Posted: April 26, 2012 in Film reviews

Directed by James Mather and Stephen St. Leger. Starring Guy Pearce and Maggie Grace

Every once in a while a film comes along that moves you, that touches your soul and makes you a better person, which speaks to you of the universe’s hidden truths.

Lockout is not that film.

It’s the future (a fairly un-futuristic future it has to be said, looking more like now but with added spaceships) and MS1 is the world’s most secure prison because A)  it’s in space, and B) the prisoners are all in statis.

The President’s daughter (Maggie Grace) is on a visit to investigate human rights violations and as part of this she has them wake up one of the prisoners. For reasons that are never made clear they choose to wake up the most psycho prisoner they have.

What could possibly go wrong eh?

Before you can say “weren’t you in Lost?” the prisoners have taken over the station and have the President’s daughter hostage.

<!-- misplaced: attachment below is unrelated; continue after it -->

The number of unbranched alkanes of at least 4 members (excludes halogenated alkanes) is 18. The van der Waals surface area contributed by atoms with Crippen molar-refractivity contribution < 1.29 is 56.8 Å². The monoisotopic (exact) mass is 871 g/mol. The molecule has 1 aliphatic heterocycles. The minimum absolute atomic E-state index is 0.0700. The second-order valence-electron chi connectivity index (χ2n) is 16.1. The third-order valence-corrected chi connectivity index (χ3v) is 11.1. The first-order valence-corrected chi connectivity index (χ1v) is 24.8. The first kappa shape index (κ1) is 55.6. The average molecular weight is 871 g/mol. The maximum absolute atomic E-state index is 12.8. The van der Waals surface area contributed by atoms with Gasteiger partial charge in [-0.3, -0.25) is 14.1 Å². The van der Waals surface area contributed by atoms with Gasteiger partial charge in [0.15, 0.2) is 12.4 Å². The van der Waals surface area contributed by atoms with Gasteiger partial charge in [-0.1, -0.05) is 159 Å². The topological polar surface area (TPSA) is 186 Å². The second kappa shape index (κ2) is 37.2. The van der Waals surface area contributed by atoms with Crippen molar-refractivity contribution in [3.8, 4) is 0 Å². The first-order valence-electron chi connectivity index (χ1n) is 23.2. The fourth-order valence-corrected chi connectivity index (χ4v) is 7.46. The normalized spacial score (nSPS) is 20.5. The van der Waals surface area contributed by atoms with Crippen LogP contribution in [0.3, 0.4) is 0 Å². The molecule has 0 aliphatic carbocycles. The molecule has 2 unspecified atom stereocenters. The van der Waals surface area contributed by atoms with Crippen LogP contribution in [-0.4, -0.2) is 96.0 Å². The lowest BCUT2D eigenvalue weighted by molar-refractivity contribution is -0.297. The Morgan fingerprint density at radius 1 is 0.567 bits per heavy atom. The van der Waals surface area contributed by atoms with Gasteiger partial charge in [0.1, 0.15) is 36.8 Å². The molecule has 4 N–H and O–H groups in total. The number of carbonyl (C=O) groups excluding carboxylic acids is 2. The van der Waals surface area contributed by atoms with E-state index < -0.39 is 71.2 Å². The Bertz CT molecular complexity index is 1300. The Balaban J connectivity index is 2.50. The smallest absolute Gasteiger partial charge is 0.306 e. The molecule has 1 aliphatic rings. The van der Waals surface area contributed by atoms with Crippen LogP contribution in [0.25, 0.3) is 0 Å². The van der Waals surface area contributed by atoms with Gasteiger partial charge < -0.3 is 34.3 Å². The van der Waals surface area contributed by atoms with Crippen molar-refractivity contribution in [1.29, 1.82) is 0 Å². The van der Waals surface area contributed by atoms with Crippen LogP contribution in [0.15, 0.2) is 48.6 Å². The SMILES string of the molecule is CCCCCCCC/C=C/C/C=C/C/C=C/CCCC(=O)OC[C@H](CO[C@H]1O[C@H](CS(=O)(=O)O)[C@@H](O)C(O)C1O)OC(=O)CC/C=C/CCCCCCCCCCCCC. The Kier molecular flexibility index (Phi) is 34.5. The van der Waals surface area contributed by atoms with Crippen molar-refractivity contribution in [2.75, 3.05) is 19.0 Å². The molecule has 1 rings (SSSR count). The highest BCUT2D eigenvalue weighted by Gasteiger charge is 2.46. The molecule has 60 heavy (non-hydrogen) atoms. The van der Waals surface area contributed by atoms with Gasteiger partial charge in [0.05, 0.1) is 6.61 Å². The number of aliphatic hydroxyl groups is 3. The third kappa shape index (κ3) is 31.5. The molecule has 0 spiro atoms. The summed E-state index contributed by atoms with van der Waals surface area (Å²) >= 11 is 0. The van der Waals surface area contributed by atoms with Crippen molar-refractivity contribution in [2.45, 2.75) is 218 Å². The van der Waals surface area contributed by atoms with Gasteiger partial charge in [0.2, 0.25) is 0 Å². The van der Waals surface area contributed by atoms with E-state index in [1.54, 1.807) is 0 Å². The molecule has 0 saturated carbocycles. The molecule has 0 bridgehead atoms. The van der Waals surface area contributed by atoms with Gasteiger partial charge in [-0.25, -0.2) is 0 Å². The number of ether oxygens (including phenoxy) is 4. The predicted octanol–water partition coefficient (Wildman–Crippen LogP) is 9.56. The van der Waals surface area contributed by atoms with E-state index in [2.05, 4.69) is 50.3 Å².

With a major assault out of the question the CIA decide to send a lone operative to infiltrate the prison, get past the 500 inmates and rescue the girl. The man they choose for the job is disgraced former agent Snow (Guy Pearce) a man so sardonic he makes James Bond, Snake Plissken and most characters played by Bruce Willis look like humourless automatons.

Obviously Snow doesn’t want to go, but he isn’t given much of a choice in the matter.

If this sounds unoriginal it’s because it is. If it sounds terrible it’s because it is.

It’s also almost ridiculously enjoyable.

For a start it has no pretensions about being anything other than what it is: Escape from New York, in space! It does what it says on the tin, and these days that’s kinda refreshing. Add into this a wonderful performance from Guy Pearce, who it seems was born to play a wise cracking action hero (who knew!) a script that features so many wisecracks I can only imagine the producers kidnapped Shane Black…then cloned him half a dozen times,  Maggie Grace proving yet again that she’s more than just a pretty face, and  Vincent Regan and  Joseph Gilgun as a great pair of villains, although Gilgun does appear to have been snatched from a homeless shelter in Glasgow…

So yes it’s unoriginal, yes the editing is odd and the effects variable and yes the story doesn’t always make sense, but you know what, it’s entertaining!

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